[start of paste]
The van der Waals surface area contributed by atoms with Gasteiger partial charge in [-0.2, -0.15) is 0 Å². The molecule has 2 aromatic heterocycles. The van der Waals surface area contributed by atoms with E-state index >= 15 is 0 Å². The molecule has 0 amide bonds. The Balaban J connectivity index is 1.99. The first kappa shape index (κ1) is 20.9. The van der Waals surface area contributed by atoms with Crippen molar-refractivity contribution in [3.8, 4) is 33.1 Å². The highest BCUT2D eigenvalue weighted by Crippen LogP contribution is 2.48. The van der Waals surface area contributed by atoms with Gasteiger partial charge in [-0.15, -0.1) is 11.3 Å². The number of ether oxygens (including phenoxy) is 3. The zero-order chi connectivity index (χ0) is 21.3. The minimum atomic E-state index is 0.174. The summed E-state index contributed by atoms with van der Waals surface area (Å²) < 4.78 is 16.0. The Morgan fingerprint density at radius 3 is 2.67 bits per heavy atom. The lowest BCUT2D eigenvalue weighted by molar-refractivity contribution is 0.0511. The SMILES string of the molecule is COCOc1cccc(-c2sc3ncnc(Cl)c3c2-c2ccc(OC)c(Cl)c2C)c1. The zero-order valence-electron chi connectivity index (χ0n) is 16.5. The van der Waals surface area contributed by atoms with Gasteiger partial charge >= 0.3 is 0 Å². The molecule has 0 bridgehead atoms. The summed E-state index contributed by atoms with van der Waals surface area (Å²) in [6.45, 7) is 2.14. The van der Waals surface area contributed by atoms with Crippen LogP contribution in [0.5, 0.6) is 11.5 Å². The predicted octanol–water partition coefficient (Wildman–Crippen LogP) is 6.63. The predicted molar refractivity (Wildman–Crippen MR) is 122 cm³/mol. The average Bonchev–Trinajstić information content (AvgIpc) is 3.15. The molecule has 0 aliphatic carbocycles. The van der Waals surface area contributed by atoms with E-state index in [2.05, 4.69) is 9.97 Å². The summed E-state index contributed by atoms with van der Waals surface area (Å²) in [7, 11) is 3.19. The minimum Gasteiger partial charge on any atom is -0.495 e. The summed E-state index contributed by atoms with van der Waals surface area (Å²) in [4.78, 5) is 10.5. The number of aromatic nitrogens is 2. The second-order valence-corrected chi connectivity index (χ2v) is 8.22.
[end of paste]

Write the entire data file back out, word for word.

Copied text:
The van der Waals surface area contributed by atoms with Gasteiger partial charge in [-0.2, -0.15) is 0 Å². The molecule has 2 aromatic heterocycles. The van der Waals surface area contributed by atoms with E-state index >= 15 is 0 Å². The molecule has 0 amide bonds. The Balaban J connectivity index is 1.99. The first kappa shape index (κ1) is 20.9. The van der Waals surface area contributed by atoms with Crippen molar-refractivity contribution in [3.8, 4) is 33.1 Å². The highest BCUT2D eigenvalue weighted by Crippen LogP contribution is 2.48. The van der Waals surface area contributed by atoms with Gasteiger partial charge in [-0.15, -0.1) is 11.3 Å². The number of ether oxygens (including phenoxy) is 3. The zero-order chi connectivity index (χ0) is 21.3. The minimum atomic E-state index is 0.174. The summed E-state index contributed by atoms with van der Waals surface area (Å²) < 4.78 is 16.0. The Morgan fingerprint density at radius 3 is 2.67 bits per heavy atom. The lowest BCUT2D eigenvalue weighted by molar-refractivity contribution is 0.0511. The SMILES string of the molecule is COCOc1cccc(-c2sc3ncnc(Cl)c3c2-c2ccc(OC)c(Cl)c2C)c1. The zero-order valence-electron chi connectivity index (χ0n) is 16.5. The van der Waals surface area contributed by atoms with Gasteiger partial charge >= 0.3 is 0 Å². The molecule has 0 bridgehead atoms. The summed E-state index contributed by atoms with van der Waals surface area (Å²) in [6.45, 7) is 2.14. The van der Waals surface area contributed by atoms with Crippen LogP contribution in [0.5, 0.6) is 11.5 Å². The predicted octanol–water partition coefficient (Wildman–Crippen LogP) is 6.63. The predicted molar refractivity (Wildman–Crippen MR) is 122 cm³/mol. The average Bonchev–Trinajstić information content (AvgIpc) is 3.15. The molecule has 0 aliphatic carbocycles. The van der Waals surface area contributed by atoms with E-state index in [2.05, 4.69) is 9.97 Å². The summed E-state index contributed by atoms with van der Waals surface area (Å²) in [7, 11) is 3.19. The minimum Gasteiger partial charge on any atom is -0.495 e. The summed E-state index contributed by atoms with van der Waals surface area (Å²) in [4.78, 5) is 10.5. The number of aromatic nitrogens is 2. The second-order valence-corrected chi connectivity index (χ2v) is 8.22.